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Major seats role for local voters

Over 5,000 voters in South-East Clare could play a major role in the destination of the last two seats in the hotly contested Limerick East constituency this Friday.

Residents in Shannon Banks, Westbury, Parteen and parts of Ardnacrusha will have to choose from 13 candidates in Limerick East instead of 16 for voters in neighbouring Clonlara, who will be exercising their franchise in the Clare constituency.
Householders in Westbury, Shannon Banks and Parteen could be forgiven for feeling somewhat confused when it comes to voting during different elections.
Like all of their neighbouring communities in South-East Clare, they have to elect candidates from the Killaloe Electoral Area onto Clare County Council during local authority elections. However, they cross the county boundary into Limerick East for General and European elections.
A lot of Clare people will be keenly interested in watching the fortunes of Clonlara-born Deputy Jan O’Sullivan in Limerick East once the ballot boxes are opened this Saturday.
A former Mayor of Limerick City, Labour’s main standard bearer in the Treaty City has been a dominant force in local politics for 20 years and is one of the hot favourites to retain her seat.
The late Jim Kemmy encouraged Jan O’Sullivan to run for Limerick City Council in 1985 and she was elected at her first attempt. She was re-elected in 1991 and again in 1999 when she headed the poll and was rewarded with the somewhat inappropriate title of Alderman.
Councillor O’Sullivan also contested the 1992 General Election and came close enough to winning a second seat. In 1993, Jan was elected to the Seanad and subsequently elected leader of the Labour group in Seanad Éireann and was selected as Mayor of Limerick for 1993 to 1994.
Unsuccessful in the 1997 General Election, she was subsequently elected, heading the poll in a by-election, against all the odds, following the death of Jim Kemmy. She was re-elected in 2002 and again in 2007, has served as education spokesperson and is now the party spokesperson for health.
Labour are confident that it can gain a seat in Limerick East with the addition of another former Mayor of Limerick, Councillor Joe Leddin, as Deputy O’Sullivan’s running mate.
A lot will depend on whether or not Deputy O’Sullivan can secure election with a significant surplus and if this would transfer strongly to Councillor Leddin.
At this stage, it looks as if Fine Gael Finance spokesman, Michael Noonan will top the poll for the first time and he should be closely followed by former ­Defence Minister Willie O’Dea, who headed the poll in the 2007 General ­Election with over 19,000 first preferences.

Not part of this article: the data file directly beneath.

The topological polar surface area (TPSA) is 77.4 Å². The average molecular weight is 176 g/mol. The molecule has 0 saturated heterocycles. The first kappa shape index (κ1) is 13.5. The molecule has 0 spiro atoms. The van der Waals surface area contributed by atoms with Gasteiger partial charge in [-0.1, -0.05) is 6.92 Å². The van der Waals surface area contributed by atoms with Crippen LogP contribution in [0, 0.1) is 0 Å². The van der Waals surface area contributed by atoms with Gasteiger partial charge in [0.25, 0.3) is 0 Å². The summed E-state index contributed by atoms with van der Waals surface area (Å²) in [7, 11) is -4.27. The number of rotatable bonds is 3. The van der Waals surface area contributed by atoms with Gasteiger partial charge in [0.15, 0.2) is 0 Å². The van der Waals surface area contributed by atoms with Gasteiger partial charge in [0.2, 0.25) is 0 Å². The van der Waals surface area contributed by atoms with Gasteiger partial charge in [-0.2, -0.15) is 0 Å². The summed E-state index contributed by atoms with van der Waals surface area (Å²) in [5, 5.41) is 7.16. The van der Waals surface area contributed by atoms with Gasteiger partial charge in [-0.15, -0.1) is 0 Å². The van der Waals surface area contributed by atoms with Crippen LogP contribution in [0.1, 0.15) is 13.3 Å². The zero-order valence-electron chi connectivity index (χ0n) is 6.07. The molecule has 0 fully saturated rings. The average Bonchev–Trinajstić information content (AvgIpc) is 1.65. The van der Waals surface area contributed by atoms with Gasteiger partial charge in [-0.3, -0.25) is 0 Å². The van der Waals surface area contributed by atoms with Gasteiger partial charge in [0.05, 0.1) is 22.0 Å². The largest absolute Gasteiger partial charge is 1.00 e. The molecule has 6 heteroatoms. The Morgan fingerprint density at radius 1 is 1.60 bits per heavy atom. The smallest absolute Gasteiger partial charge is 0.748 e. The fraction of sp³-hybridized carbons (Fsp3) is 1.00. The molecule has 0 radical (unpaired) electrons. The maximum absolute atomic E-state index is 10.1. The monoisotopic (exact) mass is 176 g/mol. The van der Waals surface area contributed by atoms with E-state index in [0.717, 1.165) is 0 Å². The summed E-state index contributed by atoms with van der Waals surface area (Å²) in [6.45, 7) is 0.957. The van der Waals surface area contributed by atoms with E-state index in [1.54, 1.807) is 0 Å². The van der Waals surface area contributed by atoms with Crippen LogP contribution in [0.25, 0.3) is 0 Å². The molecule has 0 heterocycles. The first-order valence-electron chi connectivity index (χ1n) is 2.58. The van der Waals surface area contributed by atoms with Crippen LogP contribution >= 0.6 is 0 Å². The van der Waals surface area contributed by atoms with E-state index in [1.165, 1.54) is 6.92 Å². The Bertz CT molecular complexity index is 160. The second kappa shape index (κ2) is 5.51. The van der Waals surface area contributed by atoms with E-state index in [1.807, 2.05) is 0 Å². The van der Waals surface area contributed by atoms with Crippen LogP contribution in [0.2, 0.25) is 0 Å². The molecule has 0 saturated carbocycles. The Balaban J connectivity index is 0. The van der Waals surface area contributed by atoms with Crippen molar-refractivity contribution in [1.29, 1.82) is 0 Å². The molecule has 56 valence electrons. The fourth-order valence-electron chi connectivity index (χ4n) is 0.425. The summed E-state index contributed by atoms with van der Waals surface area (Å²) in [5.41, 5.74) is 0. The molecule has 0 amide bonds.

Despite the expected dramatic collapse of the Fianna Fáil vote and the loss of 4,500 votes from the constituency, all the pundits believe Deputy O’Dea, who has a huge personal vote, will be re-elected.
However, the odds appear to be heavily stacked against Minister of State, Peter Power from being returned to the 31st Dáil. He is 6/1 on with the bookies to hold on and it would be considered as a real coup if he survived considering the reduction in the number of seats from five to four in this constituency.
A battle royal is expected for the last seat between Councillor Leddin, Deputy Kieran O’Donnell (Fine Gael) and Deputy Power.
Deputy O’Donnell will need a big transfer from Deputy Noonan or other candidates if he is to survive.
If, as expected, Cian Prendiville (United Left Alliance) and Maurice Quinlivan (Sinn Féin) don’t poll high enough to remain in the race for the last seat, their transfers together with Deputy O’Sullivan’s surplus would be more likely to go to Councillor Leddin and may be just enough to help him pip O’Donnell.
However, it would be wrong to totally dismiss the chances of another Mayor of Limerick, Kevin Kiely who left the Fine Gael party to run as an independent over his dismay at not being added to the ticket as a third Fine Gael candidate in the city.
It looks as if it will be a difficult election for Green Party candidate, Sheila Cahill who could suffer from the anti Government backlash and public fury with the Greens.
Interestingly, two people who were involved in court actions with Deputy O’Dea, Matt Larkin (Independent) and Maurice Quinlivan are seeking election to the Dáil.
The other candidates are Conor O’Donoghue from the Christian Solidarity Party and retired lecturer Denis Riardon, who is running as an Independent.


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